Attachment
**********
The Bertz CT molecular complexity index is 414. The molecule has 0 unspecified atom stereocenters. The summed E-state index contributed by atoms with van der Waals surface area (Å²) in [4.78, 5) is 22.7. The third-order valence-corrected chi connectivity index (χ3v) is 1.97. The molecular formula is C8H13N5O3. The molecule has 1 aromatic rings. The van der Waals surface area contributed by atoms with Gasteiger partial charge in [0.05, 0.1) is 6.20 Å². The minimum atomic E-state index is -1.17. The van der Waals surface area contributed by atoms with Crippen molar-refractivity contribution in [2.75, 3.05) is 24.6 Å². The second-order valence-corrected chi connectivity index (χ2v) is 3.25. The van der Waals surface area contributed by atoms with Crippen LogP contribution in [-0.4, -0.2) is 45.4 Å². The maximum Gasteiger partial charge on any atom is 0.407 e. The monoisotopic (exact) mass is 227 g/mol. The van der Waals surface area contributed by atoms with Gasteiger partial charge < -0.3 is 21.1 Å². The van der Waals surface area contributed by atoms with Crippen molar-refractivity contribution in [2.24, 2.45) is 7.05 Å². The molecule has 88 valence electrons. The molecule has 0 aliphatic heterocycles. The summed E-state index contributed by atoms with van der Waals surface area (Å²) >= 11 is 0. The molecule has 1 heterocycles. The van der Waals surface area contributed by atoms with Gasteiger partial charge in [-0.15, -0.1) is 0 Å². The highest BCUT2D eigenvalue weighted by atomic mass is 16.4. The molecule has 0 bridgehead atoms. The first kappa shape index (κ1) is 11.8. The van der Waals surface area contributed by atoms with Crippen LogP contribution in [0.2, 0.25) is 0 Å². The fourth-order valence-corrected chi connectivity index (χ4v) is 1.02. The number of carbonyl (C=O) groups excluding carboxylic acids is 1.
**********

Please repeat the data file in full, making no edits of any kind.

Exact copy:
The Bertz CT molecular complexity index is 414. The molecule has 0 unspecified atom stereocenters. The summed E-state index contributed by atoms with van der Waals surface area (Å²) in [4.78, 5) is 22.7. The third-order valence-corrected chi connectivity index (χ3v) is 1.97. The molecular formula is C8H13N5O3. The molecule has 1 aromatic rings. The van der Waals surface area contributed by atoms with Gasteiger partial charge in [0.05, 0.1) is 6.20 Å². The minimum atomic E-state index is -1.17. The van der Waals surface area contributed by atoms with Crippen molar-refractivity contribution in [2.75, 3.05) is 24.6 Å². The second-order valence-corrected chi connectivity index (χ2v) is 3.25. The van der Waals surface area contributed by atoms with Crippen LogP contribution in [-0.4, -0.2) is 45.4 Å². The maximum Gasteiger partial charge on any atom is 0.407 e. The monoisotopic (exact) mass is 227 g/mol. The van der Waals surface area contributed by atoms with Gasteiger partial charge < -0.3 is 21.1 Å². The van der Waals surface area contributed by atoms with Crippen molar-refractivity contribution in [2.24, 2.45) is 7.05 Å². The molecule has 88 valence electrons. The molecule has 0 aliphatic heterocycles. The summed E-state index contributed by atoms with van der Waals surface area (Å²) >= 11 is 0. The molecule has 1 heterocycles. The van der Waals surface area contributed by atoms with Gasteiger partial charge in [-0.15, -0.1) is 0 Å². The highest BCUT2D eigenvalue weighted by atomic mass is 16.4. The molecule has 0 bridgehead atoms. The first kappa shape index (κ1) is 11.8. The van der Waals surface area contributed by atoms with Crippen LogP contribution in [0.2, 0.25) is 0 Å². The fourth-order valence-corrected chi connectivity index (χ4v) is 1.02. The number of carbonyl (C=O) groups excluding carboxylic acids is 1.